Shortly after mobilizing $400 million of long-awaited Inflation Reduction Act funds to facilitate the adoption of energy-efficient codes for new buildings, the Biden-Harris administration turned its attention to the real culprit of building emissions: our existing buildings. As exciting as a new building can be, with all of the advanced technology that they are being equipped with today, it is existing buildings that account for 29 percent of U.S. annual energy-related emissions. Plus, the demolition and construction associated with new buildings create a lot more carbon that will need to be offset by a building’s more efficient operations.
In September, the White House issued a national framework for climate resilience in buildings, which included objectives to transition to “zero emissions” buildings. Though not legally binding, this framework is the culmination of a broader effort undertaken at both the federal level and below. A growing number of U.S. states and municipalities are setting up policies for climate change mitigation across the existing building stock (collectively known as building energy performance standards). New policies are being adopted meant to strengthen the resilience of building assets against physical climate risks.
For evidence, take Colorado, whose Air Quality Control Commission established new energy performance standards for large buildings in August, joining California, Maryland, Oregon, and Washington in adopting climate-focused rules and regulations for new and existing buildings alike. And the momentum is staggering. Most notably, in September, the U.S. Climate Alliance, a bipartisan coalition of 25 state governors, committed to adopting building energy efficiency standards.
Commercial property developers, owners, and managers in these forward-looking jurisdictions have an understandable inclination toward anxiety, even frustration, over compliance achievement, let alone going beyond compliance to achieve the more ambitious climate-positive outcomes that we so desperately need. And for their part, there’s no questioning that nationwide, commercial facilities are under acute financial stress, marked by stubbornly high vacancy rates, increasing loan delinquencies, tightening credit, and other adverse conditions.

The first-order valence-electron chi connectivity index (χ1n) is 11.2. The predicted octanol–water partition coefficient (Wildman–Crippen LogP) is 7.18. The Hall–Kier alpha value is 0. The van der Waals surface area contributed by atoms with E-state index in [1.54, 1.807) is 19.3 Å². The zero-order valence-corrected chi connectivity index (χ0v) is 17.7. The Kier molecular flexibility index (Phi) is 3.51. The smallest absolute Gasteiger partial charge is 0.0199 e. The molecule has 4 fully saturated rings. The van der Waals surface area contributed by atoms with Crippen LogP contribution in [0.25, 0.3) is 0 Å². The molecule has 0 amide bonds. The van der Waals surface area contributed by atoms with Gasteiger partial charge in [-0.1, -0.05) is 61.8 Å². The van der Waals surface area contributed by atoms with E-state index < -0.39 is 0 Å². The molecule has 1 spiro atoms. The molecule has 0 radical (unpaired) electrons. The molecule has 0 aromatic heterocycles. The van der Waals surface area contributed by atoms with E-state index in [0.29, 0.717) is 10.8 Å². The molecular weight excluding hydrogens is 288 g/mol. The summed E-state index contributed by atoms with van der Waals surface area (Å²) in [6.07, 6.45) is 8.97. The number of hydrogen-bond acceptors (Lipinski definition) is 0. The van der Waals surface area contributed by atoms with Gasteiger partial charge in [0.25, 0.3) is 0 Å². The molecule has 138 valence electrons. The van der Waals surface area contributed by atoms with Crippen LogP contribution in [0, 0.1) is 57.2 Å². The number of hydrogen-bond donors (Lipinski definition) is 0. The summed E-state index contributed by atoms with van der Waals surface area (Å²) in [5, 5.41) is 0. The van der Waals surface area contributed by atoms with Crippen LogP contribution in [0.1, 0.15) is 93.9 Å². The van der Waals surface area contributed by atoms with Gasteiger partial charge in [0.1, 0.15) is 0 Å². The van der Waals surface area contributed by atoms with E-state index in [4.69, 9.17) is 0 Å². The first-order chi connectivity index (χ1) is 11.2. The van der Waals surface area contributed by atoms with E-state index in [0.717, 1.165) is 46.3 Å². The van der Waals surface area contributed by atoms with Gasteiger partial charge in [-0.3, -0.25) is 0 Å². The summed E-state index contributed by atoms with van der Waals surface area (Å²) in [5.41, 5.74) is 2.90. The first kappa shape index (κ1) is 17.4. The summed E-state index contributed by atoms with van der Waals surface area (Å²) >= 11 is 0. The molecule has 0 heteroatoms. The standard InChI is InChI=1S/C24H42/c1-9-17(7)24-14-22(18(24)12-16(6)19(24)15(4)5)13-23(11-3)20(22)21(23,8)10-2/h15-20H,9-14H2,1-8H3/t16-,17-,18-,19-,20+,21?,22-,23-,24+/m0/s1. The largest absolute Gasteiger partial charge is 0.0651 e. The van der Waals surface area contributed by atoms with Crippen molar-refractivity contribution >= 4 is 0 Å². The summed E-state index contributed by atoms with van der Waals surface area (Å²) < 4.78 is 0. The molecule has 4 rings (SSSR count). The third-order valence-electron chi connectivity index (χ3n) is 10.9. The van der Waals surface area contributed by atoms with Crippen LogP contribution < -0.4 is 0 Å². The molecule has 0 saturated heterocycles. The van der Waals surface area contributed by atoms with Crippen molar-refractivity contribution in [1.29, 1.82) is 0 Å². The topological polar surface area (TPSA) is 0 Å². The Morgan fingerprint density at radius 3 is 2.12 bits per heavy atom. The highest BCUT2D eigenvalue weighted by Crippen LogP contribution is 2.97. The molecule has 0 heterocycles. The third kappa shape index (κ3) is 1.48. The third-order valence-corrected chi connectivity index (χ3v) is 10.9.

Though it may seem counterintuitive, the industry must recognize these new “baselines” for building performance, or rather, maximum levels of acceptable climate delinquency, for what they are: a financial opportunity. Buildings that are technologically equipped to minimize operational emissions, maximize occupant health and well-being, and withstand physical climate risks have proven capable of paying for themselves. Advanced building assets are cheaper to operate and maintain; they fetch higher rents, they strengthen the ESG performance records of their corporate owners, managers, and investors, and they support a number of positive, community-scale economic, sustainability, and public health outcomes.
But for building owners to capture this potential without compromising the financial performance of their assets, they will need to take a strategically incremental approach. Start with compliance. In many cases, building energy performance standards simply mandate either a maximum level of operational energy consumption or, more ambitiously, operational energy-related emissions per square foot of floor space by a given deadline. In other words, these policies are not prescriptive. Owners and managers of existing buildings are afforded the discretion to choose the optimal path for compliance achievement.